The crew transfer vessel (CTV) specialist, said it witnessed a busy October, with the number of charter days and transfers exceeding 2017 levels and remaining on par with the busy third quarter.
It said the vessels industry was facing an "atypical" fourth quarter and warned supply might not meet demand, which is something developers should be aware of.
"While record figures may sound wholly beneficial for Seacat Services and other market providers, it is also indicative of a wider vessel supply shortage that is already starting to cause a few challenges in build schedules and vessel pricing," said Ian Baylis, managing director of Seacat.
"This doesn't just mean that shipyards need to build more boats, it means that until the industry can meet the demand, there is limited redundancy.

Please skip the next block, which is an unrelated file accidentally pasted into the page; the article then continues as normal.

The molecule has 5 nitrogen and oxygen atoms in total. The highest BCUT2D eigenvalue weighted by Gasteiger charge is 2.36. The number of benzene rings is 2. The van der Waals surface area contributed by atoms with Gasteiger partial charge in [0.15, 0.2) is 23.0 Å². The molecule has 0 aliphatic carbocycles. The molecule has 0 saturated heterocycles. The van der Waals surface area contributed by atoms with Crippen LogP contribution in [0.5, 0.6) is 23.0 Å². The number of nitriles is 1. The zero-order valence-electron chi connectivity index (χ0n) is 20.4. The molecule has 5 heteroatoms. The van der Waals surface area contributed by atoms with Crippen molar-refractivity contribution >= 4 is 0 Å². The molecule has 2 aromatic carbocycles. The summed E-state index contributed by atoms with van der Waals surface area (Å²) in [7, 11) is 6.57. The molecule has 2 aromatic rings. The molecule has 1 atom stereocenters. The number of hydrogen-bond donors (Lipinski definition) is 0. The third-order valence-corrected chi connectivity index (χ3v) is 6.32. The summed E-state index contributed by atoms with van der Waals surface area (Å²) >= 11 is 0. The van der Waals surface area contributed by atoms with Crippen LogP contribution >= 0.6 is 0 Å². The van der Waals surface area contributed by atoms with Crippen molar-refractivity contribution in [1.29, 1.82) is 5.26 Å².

"With little room for mistakes, should a vessel fail or require removing from operations for scheduled maintenance, it's something that should be of concern to project developers," Baylis added.
Seacat said a period of low demand for CTVs means suppliers have had to find business elsewhere.
It also added several larger vessels may now not be up to standard, given the progress of the industry, exacerbating the shortage.
"With timelines for project development incredibly important in the industry, as we drive to a lower levelised cost of energy, it's imperative that offshore developers start to provide the energy support vessel firms with longer term certainty to avoid similar scenarios in future.
"We've seen what boom and bust looks like in offshore oil and gas — there's a real opportunity to ensure we don't follow the same path in offshore wind," Baylis said.